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Ludwig Van
Toronto Montreal

Concert review: Conductor Douglas Boyd makes Toronto Symphony Orchestra sing

By John Terauds on October 17, 2012

Toronto Symphony Orchestra guest conductor Douglas Boyd (J. Keenan photo).

Visiting Scots-born conductor Douglas Boyd led a remarkably vivid programme by the Toronto Symphony Orchestra at Roy Thomson Hall onWednesday night.

John Terauds

John Terauds

John Terauds, the founder of Musical Toronto, is currently a Divinity student at University of Toronto and a church music director. He joined the Toronto Star in 1988, was the classical music critic from 2005 to 2012, and continues as a freelance critic for the paper. He is the co-author of Roy Thomson Hall: A Portrait, a book written with Toronto Star Colleague, William Littler.
John Terauds

It began with a crimson-hued romp through the Overture to Roman Carnival by Hector Berlioz and ended with a magnificently sculpted performance of an underappreciated epic, Jean Sibelius’s Symphony No. 2.

Lise de la Salle

Sandiwched in between was the Toronto Symphony début of 24-year-old French piano darling Lise de la Salle, her fingers lighting sparks through Maurice Ravel’s G Major Piano Concerto.

Normally the guest soloist is supposed to get the spotlight at a symphony concert, but such was the power of the orchestral performances around her, and so slight the Ravel concerto on this programme, that the many members of the audience who didn’t return after intermission for the Sibelius left without a full musical meal.

Programmed right, the concerto can be a star. The work, premiered 80 years ago, is a wonderful showpiece for the virtuoso pianist who can, like de la Salle, show off her lyrical side. The music is fun, varied, and ripe for an interpreter’s personal touch.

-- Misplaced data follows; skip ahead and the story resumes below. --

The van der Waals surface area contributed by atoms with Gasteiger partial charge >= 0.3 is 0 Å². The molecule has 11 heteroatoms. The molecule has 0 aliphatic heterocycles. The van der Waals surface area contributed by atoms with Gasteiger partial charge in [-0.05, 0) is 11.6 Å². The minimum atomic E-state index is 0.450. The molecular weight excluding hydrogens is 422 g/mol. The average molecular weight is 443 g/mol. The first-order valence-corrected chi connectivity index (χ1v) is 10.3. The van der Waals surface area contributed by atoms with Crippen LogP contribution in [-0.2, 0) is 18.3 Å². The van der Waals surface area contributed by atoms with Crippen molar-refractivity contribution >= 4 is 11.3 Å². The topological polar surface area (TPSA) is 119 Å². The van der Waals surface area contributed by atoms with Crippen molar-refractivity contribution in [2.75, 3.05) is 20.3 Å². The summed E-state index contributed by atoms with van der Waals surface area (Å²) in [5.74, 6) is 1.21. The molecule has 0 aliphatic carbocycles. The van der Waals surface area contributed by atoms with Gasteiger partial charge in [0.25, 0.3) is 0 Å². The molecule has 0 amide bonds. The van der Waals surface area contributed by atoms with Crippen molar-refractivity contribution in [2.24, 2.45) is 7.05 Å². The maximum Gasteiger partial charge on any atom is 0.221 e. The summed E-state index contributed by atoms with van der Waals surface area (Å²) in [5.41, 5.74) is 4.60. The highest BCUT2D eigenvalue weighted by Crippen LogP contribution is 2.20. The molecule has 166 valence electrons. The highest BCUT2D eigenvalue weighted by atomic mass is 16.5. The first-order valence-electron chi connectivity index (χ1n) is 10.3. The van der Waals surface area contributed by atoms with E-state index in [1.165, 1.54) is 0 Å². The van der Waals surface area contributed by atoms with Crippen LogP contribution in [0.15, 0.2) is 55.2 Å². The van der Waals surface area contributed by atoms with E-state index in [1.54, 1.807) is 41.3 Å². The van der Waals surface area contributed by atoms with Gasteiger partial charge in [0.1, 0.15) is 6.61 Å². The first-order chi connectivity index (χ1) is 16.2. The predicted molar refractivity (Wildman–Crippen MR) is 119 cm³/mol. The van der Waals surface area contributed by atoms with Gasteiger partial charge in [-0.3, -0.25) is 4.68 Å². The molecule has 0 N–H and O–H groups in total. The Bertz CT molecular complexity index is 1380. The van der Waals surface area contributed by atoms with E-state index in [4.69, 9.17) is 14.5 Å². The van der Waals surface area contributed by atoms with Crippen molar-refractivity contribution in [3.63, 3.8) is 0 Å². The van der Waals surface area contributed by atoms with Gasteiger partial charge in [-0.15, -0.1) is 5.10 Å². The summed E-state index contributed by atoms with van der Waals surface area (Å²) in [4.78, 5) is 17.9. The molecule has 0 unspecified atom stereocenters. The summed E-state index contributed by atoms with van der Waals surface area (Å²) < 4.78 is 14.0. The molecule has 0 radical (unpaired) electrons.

De la Salle was elegant, fleet, dusting the keyboard with an easy technique and unpretentious expressivity. Around her, Boyd teased out orchestral colours in all of their brilliance. He, too, has a lyrical way with a score, setting aside his long baton in the second movement to use a choral conductor’s gestures to get the right sensuous shapes out of each musical line.

But then the Sibelius started and, for me at least, the rest of the programme faded into the shadows.

Sibelius was still in his 30s when he wrote this work, and was just finding his voice as he straddled the Old World of the 19th century and the uncertain promises (including Finnish nationalism) of the 20th. Some parts of the Second Symphony is blatantly late-Romantic extravagance. Other parts, especially the second of the four movements, are all about Nordic austerity.

Torontonians have heard and loved the severely compelling work of Danish conductor Thomas Dausgaard, one of the great Sibelius conductors of our time. Boyd, on the other hand, brought an ampleness and warmth to the music that amplified its emotions in all directions, making for a very moving performance.

The orchestra was with Boyd the whole way, its violins singing richly, the cellos and basses providing ample support. The woodwind and brass sections were exceptional. The overall balance provided power without crass punch.

This was music about depths and heights that went straight to the heart — a happy experience in any concert hall.

The programme repeats on Thursday, and is highly recommended, given that we don’t hear either the Ravel or Sibelius pieces nearly as often as we could in this city. For all the details, click here.

John Terauds

John Terauds

John Terauds

John Terauds, the founder of Musical Toronto, is currently a Divinity student at University of Toronto and a church music director. He joined the Toronto Star in 1988, was the classical music critic from 2005 to 2012, and continues as a freelance critic for the paper. He is the co-author of Roy Thomson Hall: A Portrait, a book written with Toronto Star Colleague, William Littler.
John Terauds
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